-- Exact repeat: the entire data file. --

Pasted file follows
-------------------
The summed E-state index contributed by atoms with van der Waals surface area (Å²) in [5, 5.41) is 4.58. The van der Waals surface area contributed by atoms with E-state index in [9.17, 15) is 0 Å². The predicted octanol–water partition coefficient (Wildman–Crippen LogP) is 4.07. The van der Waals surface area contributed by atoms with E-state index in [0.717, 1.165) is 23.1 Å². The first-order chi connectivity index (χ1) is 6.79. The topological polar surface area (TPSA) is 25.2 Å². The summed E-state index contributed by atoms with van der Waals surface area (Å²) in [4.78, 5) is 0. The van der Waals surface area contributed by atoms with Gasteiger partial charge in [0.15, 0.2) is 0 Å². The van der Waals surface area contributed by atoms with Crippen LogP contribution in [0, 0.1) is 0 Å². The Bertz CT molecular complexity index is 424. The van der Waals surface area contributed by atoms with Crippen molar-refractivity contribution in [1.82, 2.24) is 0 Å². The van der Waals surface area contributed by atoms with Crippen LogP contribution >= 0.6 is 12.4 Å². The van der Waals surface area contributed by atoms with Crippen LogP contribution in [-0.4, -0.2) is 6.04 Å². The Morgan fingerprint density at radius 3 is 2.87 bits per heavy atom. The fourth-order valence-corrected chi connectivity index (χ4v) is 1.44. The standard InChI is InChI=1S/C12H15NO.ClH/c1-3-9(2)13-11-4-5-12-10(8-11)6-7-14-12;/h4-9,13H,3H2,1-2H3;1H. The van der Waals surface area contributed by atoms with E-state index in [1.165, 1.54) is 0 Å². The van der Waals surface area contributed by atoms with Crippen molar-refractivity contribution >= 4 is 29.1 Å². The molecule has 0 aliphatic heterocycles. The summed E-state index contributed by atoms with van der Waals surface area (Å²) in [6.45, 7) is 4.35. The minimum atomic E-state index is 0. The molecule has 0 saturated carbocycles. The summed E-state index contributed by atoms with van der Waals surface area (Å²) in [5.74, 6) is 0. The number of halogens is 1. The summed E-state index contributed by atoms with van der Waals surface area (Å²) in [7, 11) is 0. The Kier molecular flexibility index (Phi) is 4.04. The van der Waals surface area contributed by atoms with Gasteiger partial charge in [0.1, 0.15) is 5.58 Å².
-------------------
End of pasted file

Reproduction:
The summed E-state index contributed by atoms with van der Waals surface area (Å²) in [5, 5.41) is 4.58. The van der Waals surface area contributed by atoms with E-state index in [9.17, 15) is 0 Å². The predicted octanol–water partition coefficient (Wildman–Crippen LogP) is 4.07. The van der Waals surface area contributed by atoms with E-state index in [0.717, 1.165) is 23.1 Å². The first-order chi connectivity index (χ1) is 6.79. The topological polar surface area (TPSA) is 25.2 Å². The summed E-state index contributed by atoms with van der Waals surface area (Å²) in [4.78, 5) is 0. The van der Waals surface area contributed by atoms with Gasteiger partial charge in [0.15, 0.2) is 0 Å². The van der Waals surface area contributed by atoms with Crippen LogP contribution in [0, 0.1) is 0 Å². The Bertz CT molecular complexity index is 424. The van der Waals surface area contributed by atoms with Crippen molar-refractivity contribution in [1.82, 2.24) is 0 Å². The van der Waals surface area contributed by atoms with Crippen LogP contribution >= 0.6 is 12.4 Å². The van der Waals surface area contributed by atoms with Crippen LogP contribution in [-0.4, -0.2) is 6.04 Å². The Morgan fingerprint density at radius 3 is 2.87 bits per heavy atom. The fourth-order valence-corrected chi connectivity index (χ4v) is 1.44. The standard InChI is InChI=1S/C12H15NO.ClH/c1-3-9(2)13-11-4-5-12-10(8-11)6-7-14-12;/h4-9,13H,3H2,1-2H3;1H. The van der Waals surface area contributed by atoms with E-state index in [1.165, 1.54) is 0 Å². The van der Waals surface area contributed by atoms with Crippen molar-refractivity contribution >= 4 is 29.1 Å². The molecule has 0 aliphatic heterocycles. The summed E-state index contributed by atoms with van der Waals surface area (Å²) in [6.45, 7) is 4.35. The minimum atomic E-state index is 0. The molecule has 0 saturated carbocycles. The summed E-state index contributed by atoms with van der Waals surface area (Å²) in [5.74, 6) is 0. The number of halogens is 1. The summed E-state index contributed by atoms with van der Waals surface area (Å²) in [7, 11) is 0. The Kier molecular flexibility index (Phi) is 4.04. The van der Waals surface area contributed by atoms with Gasteiger partial charge in [0.1, 0.15) is 5.58 Å².